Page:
* Group differs significantly from other groups, p < 0.01

aM male, F female


We conducted semi-structured interviews with internists on the activities they engaged in during their work that might contribute to professional development. This allowed us to examine individual practices in detail, while the open questions ensured spontaneous reactions (Emans 2004). The questions were developed from the theories of deliberate practice (Ericsson2004, 2006) and self-regulated learning (Zimmerman 2000, 2006) and built upon earlier work (Van de Wiel et al. 2004). They were attuned to the medical situation, based on the above discussion of workplace learning research in medicine. At recruitment, participants were told that the interview was about professional development. However, only the last question was framed from this perspective, whereas all others focused on concrete situations and behaviours in the workplace, emphasising the core competence of diagnosis and treatment as the representative task.

The interview started with questions about work experience, weekly work-related activities, and the goals participants aspired to in their work. It further focused on the kind of diagnostic and treatment problems they encountered and how they dealt with them, in what situations they asked for advice, to what extent they felt comfortable in doing so, how they handled differences of opinion, and how they were involved in explaining things to others. Subsequently, it focused on receiving, searching for and utilising feedback, and how they evaluated the quality of their decisions and actions. Finally, they were asked what activities they thought contributed most to professional development, including continuing medical education and participation in research. In exploring the different activities with the interviewees, explicit attention was given to the goals underlying their involvement in the activities.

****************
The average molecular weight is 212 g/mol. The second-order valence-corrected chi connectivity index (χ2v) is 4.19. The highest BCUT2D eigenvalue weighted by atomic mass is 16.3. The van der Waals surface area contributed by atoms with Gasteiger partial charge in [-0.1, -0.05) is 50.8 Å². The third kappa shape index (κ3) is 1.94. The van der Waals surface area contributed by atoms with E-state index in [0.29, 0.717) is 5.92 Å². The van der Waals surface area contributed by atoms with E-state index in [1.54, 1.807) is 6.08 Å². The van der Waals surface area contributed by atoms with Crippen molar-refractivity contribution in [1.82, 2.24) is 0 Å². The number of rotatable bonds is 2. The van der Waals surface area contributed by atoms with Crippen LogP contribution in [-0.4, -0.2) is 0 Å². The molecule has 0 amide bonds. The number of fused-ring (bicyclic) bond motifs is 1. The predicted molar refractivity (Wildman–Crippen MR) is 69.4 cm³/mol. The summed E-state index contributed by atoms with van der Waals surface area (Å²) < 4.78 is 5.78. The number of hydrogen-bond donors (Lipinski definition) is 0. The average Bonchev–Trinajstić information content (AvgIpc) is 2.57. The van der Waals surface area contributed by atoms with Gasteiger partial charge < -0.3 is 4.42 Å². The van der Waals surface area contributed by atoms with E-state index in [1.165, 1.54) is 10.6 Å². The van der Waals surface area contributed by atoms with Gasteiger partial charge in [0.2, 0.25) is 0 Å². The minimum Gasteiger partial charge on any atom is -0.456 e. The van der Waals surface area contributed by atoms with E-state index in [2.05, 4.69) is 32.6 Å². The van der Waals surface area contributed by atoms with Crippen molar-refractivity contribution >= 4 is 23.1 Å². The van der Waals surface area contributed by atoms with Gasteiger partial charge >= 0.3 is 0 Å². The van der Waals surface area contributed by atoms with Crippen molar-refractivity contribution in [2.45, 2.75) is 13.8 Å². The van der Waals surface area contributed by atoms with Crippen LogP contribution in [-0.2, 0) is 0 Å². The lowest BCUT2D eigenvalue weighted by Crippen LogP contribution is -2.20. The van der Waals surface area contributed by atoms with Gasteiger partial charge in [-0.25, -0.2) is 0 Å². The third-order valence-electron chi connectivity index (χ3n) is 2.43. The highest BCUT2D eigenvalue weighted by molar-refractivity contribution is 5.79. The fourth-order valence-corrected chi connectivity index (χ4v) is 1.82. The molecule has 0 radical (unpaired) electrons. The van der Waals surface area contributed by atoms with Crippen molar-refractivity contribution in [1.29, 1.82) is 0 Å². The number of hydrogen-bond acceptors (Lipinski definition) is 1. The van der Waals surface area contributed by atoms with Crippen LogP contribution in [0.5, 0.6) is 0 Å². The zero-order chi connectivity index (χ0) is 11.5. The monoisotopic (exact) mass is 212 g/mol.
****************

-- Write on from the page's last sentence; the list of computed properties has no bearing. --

Internists in several hospitals in the south of the Netherlands were first approached by the head of the Department of Internal Medicine at Maastricht University Medical Centre and subsequently contacted by the interviewers (SJ and HJ). The final response rates were 51, 20 and 58% for the residents (two hospitals), internists working at non-university hospitals (six hospitals) and internists working at university hospitals (three hospitals), respectively. The main reason for not participating was being too busy. The interviews were administered individually at the internists’ offices. They were followed by two questionnaires that are not reported on here. The whole procedure took about 1.5 h. In accordance with the Declaration of Helsinki, participants signed an informed consent form and data were treated anonymously.